“It’s very important that kids learn about and understand their feelings. But it’s also true that feelings need to be recognized for what they are: temporary, changing conditions. They are states, not traits……
So we have to help them understand that feelings are temporary–on average, an emotion comes and goes in ninety seconds. If we can communicate to our children how fleeting most feelings are, then we can help them develop the mindsight on display in the boy we mentioned earlier who corrected himself and said, ‘I’m not dumb; I just feel dumb right now.'” (pp. 103)
Of all the strategies in The Whole-Brain Child by Daniel Siegel and Tina Payne Bryson, this is perhaps the shortest one in terms of explanation. And I think it’s one of the easiest for parents to grasp.
Feelings do come and go and it’s important to be able to teach kids that those feelings don’t have to dictate our behavior. In my work with couples (or really anyone), we process early on those core feelings that have perhaps been with us most of our life. Maybe a feeling of being alone, abandoned, not good enough, inadequate. And what we realize is that often those feelings instead of being states, have taken the life of traits in many of our lives. I believe that if we want to teach our kids that feelings are states, rather than traits, we need to do this work with them early on. Children who can’t distinguish their feelings as temporary states, often internalize those feelings in a way that later in life attaches to their identity. So start now the work of doing this with your children…and with yourself.
So as we look at this strategy, I think there are several key points to keep in mind when implementing it. These are some things that I have found helpful and implemented in my own parenting (and the authors have touched on some of these at various points as well).
- Acknowledge your child’s feelings, and validate and affirm them in the process. I think many parents dismiss a child’s feelings or tell them they “shouldn’t really feel that way”, or try and get them to move on quickly with phrases like, “just keep moving forward.” So first acknowledge that they feel a certain way. “It sounds like you feel really alone today. That must not feel really good.”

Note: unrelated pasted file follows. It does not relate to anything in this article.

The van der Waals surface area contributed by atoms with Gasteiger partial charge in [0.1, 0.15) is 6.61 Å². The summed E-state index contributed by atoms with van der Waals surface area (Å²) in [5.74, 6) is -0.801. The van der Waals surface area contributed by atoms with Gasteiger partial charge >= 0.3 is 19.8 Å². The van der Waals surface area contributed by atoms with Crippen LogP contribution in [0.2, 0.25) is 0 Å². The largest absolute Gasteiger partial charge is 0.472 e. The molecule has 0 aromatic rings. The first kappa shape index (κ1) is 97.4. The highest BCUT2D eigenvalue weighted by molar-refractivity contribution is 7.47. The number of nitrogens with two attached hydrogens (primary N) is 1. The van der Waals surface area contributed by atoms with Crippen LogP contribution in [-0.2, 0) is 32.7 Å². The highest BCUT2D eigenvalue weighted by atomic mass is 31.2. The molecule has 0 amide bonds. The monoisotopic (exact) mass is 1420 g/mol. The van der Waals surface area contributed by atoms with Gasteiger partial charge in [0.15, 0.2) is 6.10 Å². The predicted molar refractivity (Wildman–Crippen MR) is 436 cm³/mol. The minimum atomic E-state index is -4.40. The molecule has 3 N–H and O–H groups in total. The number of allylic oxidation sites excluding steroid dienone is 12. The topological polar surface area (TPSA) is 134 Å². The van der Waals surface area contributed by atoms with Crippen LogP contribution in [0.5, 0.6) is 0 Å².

- Model for them how to identify certain feelings. As our kids experience certain emotions, those situations can become a powerful teaching time to help them put words to what they are experiencing. You might say something like, “Can you describe to me what you were feeling when your friend didn’t play with you at recess? Let’s see if we can find some words together to describe that feeling.” Often at The Hideaway Experience marital intensive, couples will say, “We knew some of this stuff, but we didn’t have any language for it. Now that we have language for it, we can make some powerful changes.”
- Be present and engaged as you teach them about the passing of feelings. I believe that it’s really powerful to be present with your kids as you tell them these feelings will pass. If we aren’t present, but instead walk into the other room as we shout over our shoulder “You will be okay…just give it five minutes”, then I think we have missed an opportunity to connect and demonstrate to them that when they feel bad there are people that will be there for them.
- Connect them to their Truth and strengths. This is for a much longer post later. But after you have validated their feelings, helped them process them, stayed present….then I think it’s powerful to identify a Truth in them, and connect it to their strengths. It might be something like, “You have what it takes.” Or, “You are God’s son/daughter.” Or, “I really admire the compassion you have for your friends.” Or, “You are such an encourager. God really blessed you with a great gift.” There are a million ways to do this, but think of it this way: What message does your child really need to hear in that moment that will remind them of who they are, and how valuable they are?
What are some ways that you have taught your children about the coming and going of feelings?
[Image Credit: Wikipedia, Rolling Thunder Cloud]